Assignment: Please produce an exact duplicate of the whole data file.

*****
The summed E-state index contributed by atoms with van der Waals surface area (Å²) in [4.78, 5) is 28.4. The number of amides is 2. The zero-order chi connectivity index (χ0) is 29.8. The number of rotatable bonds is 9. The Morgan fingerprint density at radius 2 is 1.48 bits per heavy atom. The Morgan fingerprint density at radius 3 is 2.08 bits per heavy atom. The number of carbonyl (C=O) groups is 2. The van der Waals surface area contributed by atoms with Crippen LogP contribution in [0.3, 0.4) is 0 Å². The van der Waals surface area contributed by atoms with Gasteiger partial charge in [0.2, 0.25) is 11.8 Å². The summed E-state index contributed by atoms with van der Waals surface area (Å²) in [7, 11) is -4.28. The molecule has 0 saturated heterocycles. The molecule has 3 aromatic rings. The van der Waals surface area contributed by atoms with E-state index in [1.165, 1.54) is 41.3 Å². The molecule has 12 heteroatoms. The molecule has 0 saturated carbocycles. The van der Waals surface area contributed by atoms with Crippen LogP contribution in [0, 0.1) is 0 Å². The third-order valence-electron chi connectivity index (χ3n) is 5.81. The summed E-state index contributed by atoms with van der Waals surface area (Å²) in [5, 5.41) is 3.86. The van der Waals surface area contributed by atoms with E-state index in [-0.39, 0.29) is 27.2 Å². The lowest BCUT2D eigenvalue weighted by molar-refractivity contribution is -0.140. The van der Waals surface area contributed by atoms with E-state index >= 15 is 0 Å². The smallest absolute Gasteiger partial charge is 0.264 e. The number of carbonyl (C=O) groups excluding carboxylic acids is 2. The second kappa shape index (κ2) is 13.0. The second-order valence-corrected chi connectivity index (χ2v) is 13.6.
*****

The summed E-state index contributed by atoms with van der Waals surface area (Å²) in [4.78, 5) is 28.4. The number of amides is 2. The zero-order chi connectivity index (χ0) is 29.8. The number of rotatable bonds is 9. The Morgan fingerprint density at radius 2 is 1.48 bits per heavy atom. The Morgan fingerprint density at radius 3 is 2.08 bits per heavy atom. The number of carbonyl (C=O) groups is 2. The van der Waals surface area contributed by atoms with Crippen LogP contribution in [0.3, 0.4) is 0 Å². The van der Waals surface area contributed by atoms with Gasteiger partial charge in [0.2, 0.25) is 11.8 Å². The summed E-state index contributed by atoms with van der Waals surface area (Å²) in [7, 11) is -4.28. The molecule has 0 saturated heterocycles. The molecule has 3 aromatic rings. The van der Waals surface area contributed by atoms with E-state index in [1.165, 1.54) is 41.3 Å². The molecule has 12 heteroatoms. The molecule has 0 saturated carbocycles. The van der Waals surface area contributed by atoms with Crippen LogP contribution in [0, 0.1) is 0 Å². The third-order valence-electron chi connectivity index (χ3n) is 5.81. The summed E-state index contributed by atoms with van der Waals surface area (Å²) in [5, 5.41) is 3.86. The van der Waals surface area contributed by atoms with E-state index in [-0.39, 0.29) is 27.2 Å². The lowest BCUT2D eigenvalue weighted by molar-refractivity contribution is -0.140. The van der Waals surface area contributed by atoms with E-state index >= 15 is 0 Å². The smallest absolute Gasteiger partial charge is 0.264 e. The number of carbonyl (C=O) groups excluding carboxylic acids is 2. The second kappa shape index (κ2) is 13.0. The second-order valence-corrected chi connectivity index (χ2v) is 13.6.